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Smith: Ukrainians have so very little, yet give

  • Chris Smith.

This is one reason the crisis in Ukraine cuts deeply into Windsor's Martha Adelle Dunlop and Fred Ptucha of Santa Rosa.

They've been in Kiev and Santa Rosa's sister city of Cherkasy, and they found that the people, generous to a fault, have yearned terribly long to be free of corruption and tyranny.

Dunlop is a post-retirement Peace Corps volunteer who traveled to Ukraine on a health mission in 1992, just after it became independent with the dissolution of the Soviet Union. Before she went she was warned not to admire anything a Ukrainian owns — because he or she is likely to give it to you.

It's true. Dunlop, who has released a book on her travels, “I Was There ... When,” was struck by how poor, kind and generous the Ukrainian people were.

“I was happy they were breaking away” from the Soviet Union, she said. More than 20 years later, it pains her that they're caught in this current staredown.

Ptucha has visited Ukraine as the prime mover behind Santa Rosa's sister-city kinship with Cherkasy. He remembers innocently telling a woman there that the beautiful stone in her necklace was the color of his wife's eyes.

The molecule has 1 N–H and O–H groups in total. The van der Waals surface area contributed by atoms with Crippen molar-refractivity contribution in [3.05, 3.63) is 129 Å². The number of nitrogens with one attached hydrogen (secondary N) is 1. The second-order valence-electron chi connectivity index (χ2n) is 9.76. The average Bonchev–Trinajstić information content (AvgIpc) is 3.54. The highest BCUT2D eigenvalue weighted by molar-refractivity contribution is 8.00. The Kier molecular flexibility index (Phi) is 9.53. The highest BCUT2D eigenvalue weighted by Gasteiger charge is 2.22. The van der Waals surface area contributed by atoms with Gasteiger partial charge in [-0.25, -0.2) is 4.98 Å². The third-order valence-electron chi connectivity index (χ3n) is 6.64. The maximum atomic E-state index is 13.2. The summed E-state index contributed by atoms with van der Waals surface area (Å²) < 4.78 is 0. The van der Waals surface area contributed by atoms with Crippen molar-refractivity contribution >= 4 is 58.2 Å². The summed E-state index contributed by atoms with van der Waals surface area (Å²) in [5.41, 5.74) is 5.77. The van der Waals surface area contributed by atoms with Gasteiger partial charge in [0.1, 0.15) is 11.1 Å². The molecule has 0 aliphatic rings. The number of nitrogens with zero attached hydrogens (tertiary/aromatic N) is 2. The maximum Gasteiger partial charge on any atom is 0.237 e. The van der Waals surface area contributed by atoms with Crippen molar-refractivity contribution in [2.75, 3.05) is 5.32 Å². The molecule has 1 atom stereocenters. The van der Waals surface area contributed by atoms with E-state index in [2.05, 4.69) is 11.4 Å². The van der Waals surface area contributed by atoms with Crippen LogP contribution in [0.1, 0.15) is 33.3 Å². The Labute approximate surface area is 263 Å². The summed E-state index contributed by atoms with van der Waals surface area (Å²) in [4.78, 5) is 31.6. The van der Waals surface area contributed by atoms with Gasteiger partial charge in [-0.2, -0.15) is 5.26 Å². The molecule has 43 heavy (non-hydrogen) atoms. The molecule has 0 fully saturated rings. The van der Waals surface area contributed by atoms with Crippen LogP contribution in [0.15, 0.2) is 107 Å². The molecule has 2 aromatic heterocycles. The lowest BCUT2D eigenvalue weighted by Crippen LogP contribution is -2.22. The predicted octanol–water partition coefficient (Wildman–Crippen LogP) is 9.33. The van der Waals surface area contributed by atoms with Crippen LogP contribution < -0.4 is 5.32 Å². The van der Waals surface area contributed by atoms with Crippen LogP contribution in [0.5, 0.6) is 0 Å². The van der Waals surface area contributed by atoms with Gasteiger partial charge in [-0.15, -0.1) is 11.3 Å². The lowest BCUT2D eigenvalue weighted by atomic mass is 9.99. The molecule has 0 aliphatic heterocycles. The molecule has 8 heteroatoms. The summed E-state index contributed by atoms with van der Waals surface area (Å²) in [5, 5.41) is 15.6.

He said, “She took it off and said, 'Give this to your wife.' She absolutely insisted.”

Before leaving Cherkasy that time, Ptucha asked his hosts to return the necklace to the woman. Today he pulls for a people who've given so much and been robbed of much more.

HEARD OF 'SPARKS'? It's a indie film based on a graphic novel and rating a special screening Friday at the Roxy in Santa Rosa.

The limited release is big to Corey Tocchini of Sonoma County's Tocchini theater family. He conceived the film adaptation of the superhero noir thriller and he acts in it with William Katt, Ashley Bell, Clancy Brown, Jake Busey, Chase Williamson and Clint Howard.

Some of them will be there Friday night for Q&A after the 8 p.m. showing.

SAME NIGHT & TIME, Anton Chekhov's tragicomedy, “The Cherry Orchard,” opens at SRJC.

If you go, keep a close eye on Firs, the play's 87-year-old footman and freed serf. Beneath the costume and makeup is the remarkable and versatile Craig Mason.

Before he became director of Meals on Wheels in Petaluma, Mason was a lawyer and an actor/singer who soloed on Broadway and toured with the three Richards — Burton, Harris and Chamberlain — in revivals of “Camelot” and “The Sound of Music.”

It won't spoil anything to note that he tells of being deeply moved by Firs in several scenes, certainly the last.

(Chris Smith is at 521-5211 and chris.smith@pressdemocrat.com.)

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